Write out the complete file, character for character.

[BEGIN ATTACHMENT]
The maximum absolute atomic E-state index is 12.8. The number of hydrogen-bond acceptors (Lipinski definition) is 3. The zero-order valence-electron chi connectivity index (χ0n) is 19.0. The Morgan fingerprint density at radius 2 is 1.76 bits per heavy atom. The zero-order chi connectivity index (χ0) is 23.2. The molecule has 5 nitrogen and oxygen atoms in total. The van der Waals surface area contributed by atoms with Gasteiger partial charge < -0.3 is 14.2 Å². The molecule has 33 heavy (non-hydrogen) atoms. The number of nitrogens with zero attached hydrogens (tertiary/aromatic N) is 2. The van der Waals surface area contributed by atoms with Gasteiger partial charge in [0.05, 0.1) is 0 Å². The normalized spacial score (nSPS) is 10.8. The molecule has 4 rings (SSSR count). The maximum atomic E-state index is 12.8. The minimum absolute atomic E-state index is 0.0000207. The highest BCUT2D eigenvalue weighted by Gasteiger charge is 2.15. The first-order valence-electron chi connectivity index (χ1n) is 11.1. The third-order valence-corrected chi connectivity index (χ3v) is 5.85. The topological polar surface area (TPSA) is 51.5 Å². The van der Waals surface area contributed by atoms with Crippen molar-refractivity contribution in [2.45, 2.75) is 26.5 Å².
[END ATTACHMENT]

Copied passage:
The maximum absolute atomic E-state index is 12.8. The number of hydrogen-bond acceptors (Lipinski definition) is 3. The zero-order valence-electron chi connectivity index (χ0n) is 19.0. The Morgan fingerprint density at radius 2 is 1.76 bits per heavy atom. The zero-order chi connectivity index (χ0) is 23.2. The molecule has 5 nitrogen and oxygen atoms in total. The van der Waals surface area contributed by atoms with Gasteiger partial charge < -0.3 is 14.2 Å². The molecule has 33 heavy (non-hydrogen) atoms. The number of nitrogens with zero attached hydrogens (tertiary/aromatic N) is 2. The van der Waals surface area contributed by atoms with Gasteiger partial charge in [0.05, 0.1) is 0 Å². The normalized spacial score (nSPS) is 10.8. The molecule has 4 rings (SSSR count). The maximum atomic E-state index is 12.8. The minimum absolute atomic E-state index is 0.0000207. The highest BCUT2D eigenvalue weighted by Gasteiger charge is 2.15. The first-order valence-electron chi connectivity index (χ1n) is 11.1. The third-order valence-corrected chi connectivity index (χ3v) is 5.85. The topological polar surface area (TPSA) is 51.5 Å². The van der Waals surface area contributed by atoms with Crippen molar-refractivity contribution in [2.45, 2.75) is 26.5 Å².